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Fun with terminal color

by cavac (Parson)
on Feb 09, 2024 at 23:10 UTC ( [id://11157635] : CUFP . print w/replies, xml ) Need Help??

Yesterday i thought i might fix some bugs in my imagecat routine (printing images to the terminal). But somehow i, uhm, improved things a little too far. If you're now thinking "Oh no, he did it again!", i'm afraid, yes, i did.

This time, i made a 3 minute animated demo with sound, running at (some) FPS in a Linux terminal.

You can find a download of the current version as a tarball or you could clone my public mercurial repo if you prefer that. (Edit: Link to mercurial has changed/updated)

The demo needs quite a few CPAN modules, i'm afraid, including the somewhat hard-to-install SDL bindings. (For SDL, you might have to change a checksum in the Alien::SDL Build.PL and ignore some test errors in SDL as well.) I'm using SDL for the sound output.

Also, your Terminal needs to support full RGB colors /see the Imagecat - show color images in a terminal thread) and have a size of at least 270x60 in size (characters, not pixels).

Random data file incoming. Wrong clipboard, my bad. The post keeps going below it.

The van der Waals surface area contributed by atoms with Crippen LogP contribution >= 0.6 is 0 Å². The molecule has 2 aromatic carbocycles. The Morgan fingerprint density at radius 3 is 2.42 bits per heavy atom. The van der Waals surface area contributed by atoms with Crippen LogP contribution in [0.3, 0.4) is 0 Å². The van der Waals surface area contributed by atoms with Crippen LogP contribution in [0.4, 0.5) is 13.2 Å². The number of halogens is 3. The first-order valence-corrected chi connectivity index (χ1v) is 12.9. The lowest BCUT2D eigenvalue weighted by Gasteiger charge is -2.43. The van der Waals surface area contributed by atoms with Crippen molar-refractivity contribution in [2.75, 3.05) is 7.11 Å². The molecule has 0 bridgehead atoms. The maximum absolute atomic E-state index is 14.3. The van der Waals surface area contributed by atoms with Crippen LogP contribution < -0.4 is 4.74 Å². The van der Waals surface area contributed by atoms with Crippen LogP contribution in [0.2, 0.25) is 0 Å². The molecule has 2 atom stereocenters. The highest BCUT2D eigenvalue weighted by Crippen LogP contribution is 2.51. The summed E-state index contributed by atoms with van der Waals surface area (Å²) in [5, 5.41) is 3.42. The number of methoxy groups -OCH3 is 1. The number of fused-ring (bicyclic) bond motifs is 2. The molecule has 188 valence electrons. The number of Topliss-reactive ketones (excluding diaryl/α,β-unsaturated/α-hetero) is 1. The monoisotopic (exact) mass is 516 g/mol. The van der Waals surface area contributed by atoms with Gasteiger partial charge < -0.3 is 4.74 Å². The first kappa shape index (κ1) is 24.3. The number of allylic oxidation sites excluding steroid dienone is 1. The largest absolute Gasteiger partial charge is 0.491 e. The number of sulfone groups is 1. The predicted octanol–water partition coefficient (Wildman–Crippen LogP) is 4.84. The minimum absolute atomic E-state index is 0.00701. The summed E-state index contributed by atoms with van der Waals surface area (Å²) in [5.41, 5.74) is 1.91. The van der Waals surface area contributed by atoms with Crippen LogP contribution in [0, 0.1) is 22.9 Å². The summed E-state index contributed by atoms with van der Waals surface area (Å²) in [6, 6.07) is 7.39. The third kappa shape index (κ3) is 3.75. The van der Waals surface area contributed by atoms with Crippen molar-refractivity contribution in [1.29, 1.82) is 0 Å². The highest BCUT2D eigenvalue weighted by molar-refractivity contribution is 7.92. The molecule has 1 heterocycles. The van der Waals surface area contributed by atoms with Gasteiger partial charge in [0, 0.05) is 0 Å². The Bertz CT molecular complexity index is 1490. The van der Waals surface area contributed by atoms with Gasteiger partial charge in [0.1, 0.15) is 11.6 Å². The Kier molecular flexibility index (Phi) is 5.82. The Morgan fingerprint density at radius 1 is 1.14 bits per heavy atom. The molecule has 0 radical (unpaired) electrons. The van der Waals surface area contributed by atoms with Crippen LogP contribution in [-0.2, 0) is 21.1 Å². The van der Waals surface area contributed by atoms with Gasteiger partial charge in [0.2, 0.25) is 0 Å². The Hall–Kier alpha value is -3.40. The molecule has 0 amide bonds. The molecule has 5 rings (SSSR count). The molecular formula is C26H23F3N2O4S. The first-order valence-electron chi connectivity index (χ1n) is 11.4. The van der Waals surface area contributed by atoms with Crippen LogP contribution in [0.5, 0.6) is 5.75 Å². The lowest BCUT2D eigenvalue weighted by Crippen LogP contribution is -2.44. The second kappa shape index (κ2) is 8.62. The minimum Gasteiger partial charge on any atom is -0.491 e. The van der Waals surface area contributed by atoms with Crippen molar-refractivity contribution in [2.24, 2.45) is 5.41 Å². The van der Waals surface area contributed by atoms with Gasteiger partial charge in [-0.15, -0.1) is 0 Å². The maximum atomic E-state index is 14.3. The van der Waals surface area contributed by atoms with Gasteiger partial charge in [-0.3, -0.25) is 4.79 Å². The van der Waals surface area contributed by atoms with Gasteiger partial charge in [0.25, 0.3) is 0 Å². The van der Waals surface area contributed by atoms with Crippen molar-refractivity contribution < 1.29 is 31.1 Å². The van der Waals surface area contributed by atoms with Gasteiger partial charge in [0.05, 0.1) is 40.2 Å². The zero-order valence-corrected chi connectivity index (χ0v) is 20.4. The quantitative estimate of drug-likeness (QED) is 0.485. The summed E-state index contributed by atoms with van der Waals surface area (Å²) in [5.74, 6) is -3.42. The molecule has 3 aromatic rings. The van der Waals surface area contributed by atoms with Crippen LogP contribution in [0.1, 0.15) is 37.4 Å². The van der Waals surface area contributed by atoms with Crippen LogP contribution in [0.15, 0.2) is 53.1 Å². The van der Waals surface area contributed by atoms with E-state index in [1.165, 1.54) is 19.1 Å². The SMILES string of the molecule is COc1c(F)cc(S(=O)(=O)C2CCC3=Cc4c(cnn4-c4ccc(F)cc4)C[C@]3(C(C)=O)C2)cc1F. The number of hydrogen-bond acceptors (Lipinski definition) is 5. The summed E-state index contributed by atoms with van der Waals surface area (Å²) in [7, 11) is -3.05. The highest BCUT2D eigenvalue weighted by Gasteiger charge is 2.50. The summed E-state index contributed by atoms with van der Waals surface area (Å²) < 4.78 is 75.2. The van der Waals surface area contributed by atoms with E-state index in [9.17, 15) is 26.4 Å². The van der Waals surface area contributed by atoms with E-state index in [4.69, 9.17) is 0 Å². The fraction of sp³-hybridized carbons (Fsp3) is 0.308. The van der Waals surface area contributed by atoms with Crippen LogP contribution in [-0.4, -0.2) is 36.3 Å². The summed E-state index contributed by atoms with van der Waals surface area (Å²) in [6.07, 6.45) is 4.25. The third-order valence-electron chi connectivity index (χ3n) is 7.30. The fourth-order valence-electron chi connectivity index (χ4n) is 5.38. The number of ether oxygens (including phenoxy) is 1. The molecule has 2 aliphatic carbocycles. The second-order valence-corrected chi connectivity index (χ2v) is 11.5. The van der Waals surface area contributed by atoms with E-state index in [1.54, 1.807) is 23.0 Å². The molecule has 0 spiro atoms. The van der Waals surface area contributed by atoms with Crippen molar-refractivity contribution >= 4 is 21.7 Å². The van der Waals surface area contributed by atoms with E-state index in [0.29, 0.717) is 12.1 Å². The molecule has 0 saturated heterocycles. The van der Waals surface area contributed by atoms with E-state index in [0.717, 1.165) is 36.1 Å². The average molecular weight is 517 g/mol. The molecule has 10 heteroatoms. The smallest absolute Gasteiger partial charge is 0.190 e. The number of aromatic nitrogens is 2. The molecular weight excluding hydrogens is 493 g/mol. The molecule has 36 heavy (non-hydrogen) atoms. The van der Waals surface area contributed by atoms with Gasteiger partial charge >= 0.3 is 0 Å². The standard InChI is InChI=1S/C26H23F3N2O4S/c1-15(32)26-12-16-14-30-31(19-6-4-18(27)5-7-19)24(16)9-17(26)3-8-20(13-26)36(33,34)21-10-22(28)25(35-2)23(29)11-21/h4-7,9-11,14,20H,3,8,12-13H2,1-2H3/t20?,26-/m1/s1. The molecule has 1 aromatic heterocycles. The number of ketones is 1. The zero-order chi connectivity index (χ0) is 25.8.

If you want to avoid the hassle of getting it to work on your system, you can watch the YouTube video instead.

PerlMonks XP is useless? Not anymore: XPD - Do more with your PerlMonks XP

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Re: Fun with terminal color
by NERDVANA (Deacon) on Feb 10, 2024 at 05:00 UTC
    That... is significantly prettier than TTY Quake. Wow. What is the size of a single frame though? How bulky are those TTY codes for true color? And how many terminals support that?

      TTY Quake uses AALib, which is from 1997. There's a a demo called "bb" to show off its features, as well as Text::AAlib perl bindings.